The Answers    Edition 6

The Canadian remedy to Australia’s toxic refugee politics

By Max Opray


Boat turnbacks, refugee refoulement, island prisons, hotel detention, precarious temporary protection visas: Australia’s relentlessly cruel mistreatment of asylum seekers attracts international condemnation, but in domestic politics it is backed with bipartisan support. 

Desperate to avoid tabloid headlines about boat arrivals, both the Coalition and Labor are locked in a grim race to appear the toughest on border security.   

Many Australians feel a sense of powerlessness about this state of affairs, but an example of a more humane system overseas could pave the way for individuals to assist the people our leaders refuse to help.


A barefoot woman and child walk ahead of a crowd of people

Source: AAP Image/UIG/Mondadori Collection. A group of refugees leave Saigon in 1968,; in the foreground a woman is carrying her baby in her arms. 


a) Then – a friendly welcome to Canada  


        Across the 1960s and 1970s, the world fell into the grip of the worst refugee crisis since World War II. Millions were fleeing the Indochina region, rocked by war and political unrest across Vietnam, Laos and Cambodia.

People escaped however they could – many on precariously overcrowded boats. Countries all over the world welcomed these refugees, but one nation in particular went above and beyond.

Canada resettled the highest number of South-East Asian refugees per capita globally, with the sparsely populated country taking in more than 200,000 people.

Like many countries, Canada had a government-led resettlement program, but it had also just introduced a unique system for Canadian citizens who wanted to sponsor individual refugees themselves.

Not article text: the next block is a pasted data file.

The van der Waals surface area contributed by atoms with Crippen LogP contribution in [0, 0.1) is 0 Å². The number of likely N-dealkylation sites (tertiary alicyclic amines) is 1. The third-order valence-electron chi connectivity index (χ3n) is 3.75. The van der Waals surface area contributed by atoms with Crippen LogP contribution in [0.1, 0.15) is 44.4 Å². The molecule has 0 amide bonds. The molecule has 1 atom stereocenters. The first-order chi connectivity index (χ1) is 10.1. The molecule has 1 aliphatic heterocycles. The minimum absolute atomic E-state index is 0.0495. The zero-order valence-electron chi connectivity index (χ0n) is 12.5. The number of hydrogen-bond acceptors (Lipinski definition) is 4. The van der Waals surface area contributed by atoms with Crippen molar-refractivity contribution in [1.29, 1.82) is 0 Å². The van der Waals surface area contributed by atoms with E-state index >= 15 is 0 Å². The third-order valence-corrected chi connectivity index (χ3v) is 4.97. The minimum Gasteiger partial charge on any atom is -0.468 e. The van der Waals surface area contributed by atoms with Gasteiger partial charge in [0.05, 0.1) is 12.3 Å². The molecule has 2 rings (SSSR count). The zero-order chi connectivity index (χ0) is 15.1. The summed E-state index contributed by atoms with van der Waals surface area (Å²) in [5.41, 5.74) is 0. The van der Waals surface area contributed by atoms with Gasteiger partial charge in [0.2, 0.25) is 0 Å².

Under this system the refugee intake went to another level – 56 per cent of South-East Asian asylum seekers to Canada in 1979–80 were resettled through the new private sponsorship option.

Since the late 1970s, more than 770,000 refugees have been resettled in Canada – 48 per cent via private sponsorship programs.

Refugee Council of Australia CEO Paul Power, who spoke to The Answers while he was in Canada visiting community welcome centres, says the Canadians who offer to provide sponsorships do more than just donate money.

“[Volunteers] commit to welcoming people at the airport, helping them find and pay for accommodation, language training, employment, setting up of bank accounts,” he says.

A man puts a warm jacket onto a young girl, while another woman watches with a smile

Source: AAP Image/Lukas Coch. A guard is seen at the entry door during a tour of the North West Point Detention Centre on Christmas Island.


b) Now – from offshore detention to Vancouver freedom


        When Rohingya refugee Myo fled ethnic cleansing in Myanmar for Australia in 2013, he received a rather less hospitable welcome than that offered to new arrivals to Canada. 

The boat that was supposed to carry him to freedom was intercepted and diverted to detention on Christmas Island, with Myo languishing in island prison camps there and on Nauru for seven-and-a-half years.

“The experience was very, very terrible,” he says. “Living in tents, hot tropical weather, taking away all our freedom, lining up for an hour for broken internet, medical issues, no time limit about when we can leave – so many bad things.”

That all changed in 2020, when Myo and dozens of other detainees were taken in under Canada’s community sponsorship program. 

They were resettled from offshore detention under Operation #NotForgotten, a collaboration between the Refugee Council of Australia and Canadian organisations including Vancouver-based resettlement organisation MOSAIC.